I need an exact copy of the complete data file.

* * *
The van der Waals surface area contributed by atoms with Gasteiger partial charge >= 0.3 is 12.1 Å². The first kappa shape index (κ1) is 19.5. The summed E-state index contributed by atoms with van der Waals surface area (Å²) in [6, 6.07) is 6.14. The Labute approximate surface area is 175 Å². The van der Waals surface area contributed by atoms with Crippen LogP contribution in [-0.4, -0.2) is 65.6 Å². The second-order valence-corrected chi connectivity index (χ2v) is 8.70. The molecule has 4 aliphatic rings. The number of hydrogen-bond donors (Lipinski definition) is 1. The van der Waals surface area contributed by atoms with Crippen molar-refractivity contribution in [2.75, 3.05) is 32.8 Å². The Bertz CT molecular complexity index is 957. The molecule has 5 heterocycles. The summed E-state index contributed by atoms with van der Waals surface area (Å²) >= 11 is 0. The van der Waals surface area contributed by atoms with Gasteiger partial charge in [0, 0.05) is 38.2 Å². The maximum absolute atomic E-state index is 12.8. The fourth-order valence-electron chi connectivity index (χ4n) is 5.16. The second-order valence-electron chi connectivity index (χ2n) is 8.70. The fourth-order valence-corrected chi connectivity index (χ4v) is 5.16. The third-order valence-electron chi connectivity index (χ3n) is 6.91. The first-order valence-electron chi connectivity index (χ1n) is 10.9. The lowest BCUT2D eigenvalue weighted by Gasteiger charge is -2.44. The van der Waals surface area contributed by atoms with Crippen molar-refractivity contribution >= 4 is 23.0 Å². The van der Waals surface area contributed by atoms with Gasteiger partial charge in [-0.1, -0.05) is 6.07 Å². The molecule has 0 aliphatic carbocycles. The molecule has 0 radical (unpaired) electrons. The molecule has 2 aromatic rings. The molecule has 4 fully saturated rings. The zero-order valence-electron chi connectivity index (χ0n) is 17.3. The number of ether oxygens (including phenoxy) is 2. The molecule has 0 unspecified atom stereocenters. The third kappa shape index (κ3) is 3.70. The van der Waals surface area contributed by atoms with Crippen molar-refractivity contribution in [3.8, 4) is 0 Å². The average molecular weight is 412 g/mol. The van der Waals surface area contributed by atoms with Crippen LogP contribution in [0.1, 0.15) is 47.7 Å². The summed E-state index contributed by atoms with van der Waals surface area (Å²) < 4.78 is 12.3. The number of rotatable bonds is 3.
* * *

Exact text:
The van der Waals surface area contributed by atoms with Gasteiger partial charge >= 0.3 is 12.1 Å². The first kappa shape index (κ1) is 19.5. The summed E-state index contributed by atoms with van der Waals surface area (Å²) in [6, 6.07) is 6.14. The Labute approximate surface area is 175 Å². The van der Waals surface area contributed by atoms with Crippen LogP contribution in [-0.4, -0.2) is 65.6 Å². The second-order valence-corrected chi connectivity index (χ2v) is 8.70. The molecule has 4 aliphatic rings. The number of hydrogen-bond donors (Lipinski definition) is 1. The van der Waals surface area contributed by atoms with Crippen molar-refractivity contribution in [2.75, 3.05) is 32.8 Å². The Bertz CT molecular complexity index is 957. The molecule has 5 heterocycles. The summed E-state index contributed by atoms with van der Waals surface area (Å²) >= 11 is 0. The van der Waals surface area contributed by atoms with Gasteiger partial charge in [0, 0.05) is 38.2 Å². The maximum absolute atomic E-state index is 12.8. The fourth-order valence-electron chi connectivity index (χ4n) is 5.16. The second-order valence-electron chi connectivity index (χ2n) is 8.70. The fourth-order valence-corrected chi connectivity index (χ4v) is 5.16. The third-order valence-electron chi connectivity index (χ3n) is 6.91. The first-order valence-electron chi connectivity index (χ1n) is 10.9. The lowest BCUT2D eigenvalue weighted by Gasteiger charge is -2.44. The van der Waals surface area contributed by atoms with Crippen molar-refractivity contribution >= 4 is 23.0 Å². The van der Waals surface area contributed by atoms with Gasteiger partial charge in [-0.1, -0.05) is 6.07 Å². The molecule has 0 aliphatic carbocycles. The molecule has 0 radical (unpaired) electrons. The molecule has 2 aromatic rings. The molecule has 4 fully saturated rings. The zero-order valence-electron chi connectivity index (χ0n) is 17.3. The number of ether oxygens (including phenoxy) is 2. The molecule has 0 unspecified atom stereocenters. The third kappa shape index (κ3) is 3.70. The van der Waals surface area contributed by atoms with Crippen molar-refractivity contribution in [3.8, 4) is 0 Å². The average molecular weight is 412 g/mol. The van der Waals surface area contributed by atoms with Crippen LogP contribution in [0.1, 0.15) is 47.7 Å². The summed E-state index contributed by atoms with van der Waals surface area (Å²) < 4.78 is 12.3. The number of rotatable bonds is 3.